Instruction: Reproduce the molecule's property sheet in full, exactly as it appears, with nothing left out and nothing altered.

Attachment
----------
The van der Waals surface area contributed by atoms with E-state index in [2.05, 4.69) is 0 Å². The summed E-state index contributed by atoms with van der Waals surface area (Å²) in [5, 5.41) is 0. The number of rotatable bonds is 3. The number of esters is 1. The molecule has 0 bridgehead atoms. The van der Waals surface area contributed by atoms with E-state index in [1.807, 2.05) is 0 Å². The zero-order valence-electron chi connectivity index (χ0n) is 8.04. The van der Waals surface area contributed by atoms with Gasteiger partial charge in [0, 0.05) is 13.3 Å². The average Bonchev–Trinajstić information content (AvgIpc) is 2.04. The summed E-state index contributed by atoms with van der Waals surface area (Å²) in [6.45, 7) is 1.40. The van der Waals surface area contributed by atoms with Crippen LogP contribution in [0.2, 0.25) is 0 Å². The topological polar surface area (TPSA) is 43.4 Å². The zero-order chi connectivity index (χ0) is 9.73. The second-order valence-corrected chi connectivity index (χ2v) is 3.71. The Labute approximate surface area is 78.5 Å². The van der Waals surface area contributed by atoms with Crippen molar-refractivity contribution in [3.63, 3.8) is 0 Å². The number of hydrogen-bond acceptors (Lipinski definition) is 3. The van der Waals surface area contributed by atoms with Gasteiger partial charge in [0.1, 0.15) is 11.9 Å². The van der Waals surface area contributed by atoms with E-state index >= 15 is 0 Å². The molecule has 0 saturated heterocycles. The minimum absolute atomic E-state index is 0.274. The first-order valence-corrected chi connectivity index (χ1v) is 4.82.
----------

The van der Waals surface area contributed by atoms with E-state index in [2.05, 4.69) is 0 Å². The summed E-state index contributed by atoms with van der Waals surface area (Å²) in [5, 5.41) is 0. The number of rotatable bonds is 3. The number of esters is 1. The molecule has 0 bridgehead atoms. The van der Waals surface area contributed by atoms with E-state index in [1.807, 2.05) is 0 Å². The zero-order valence-electron chi connectivity index (χ0n) is 8.04. The van der Waals surface area contributed by atoms with Gasteiger partial charge in [0, 0.05) is 13.3 Å². The average Bonchev–Trinajstić information content (AvgIpc) is 2.04. The summed E-state index contributed by atoms with van der Waals surface area (Å²) in [6.45, 7) is 1.40. The van der Waals surface area contributed by atoms with Crippen LogP contribution in [0.2, 0.25) is 0 Å². The topological polar surface area (TPSA) is 43.4 Å². The zero-order chi connectivity index (χ0) is 9.73. The second-order valence-corrected chi connectivity index (χ2v) is 3.71. The Labute approximate surface area is 78.5 Å². The van der Waals surface area contributed by atoms with Crippen molar-refractivity contribution in [3.63, 3.8) is 0 Å². The number of hydrogen-bond acceptors (Lipinski definition) is 3. The van der Waals surface area contributed by atoms with Gasteiger partial charge in [0.1, 0.15) is 11.9 Å². The van der Waals surface area contributed by atoms with E-state index >= 15 is 0 Å². The molecule has 0 saturated heterocycles. The minimum absolute atomic E-state index is 0.274. The first-order valence-corrected chi connectivity index (χ1v) is 4.82.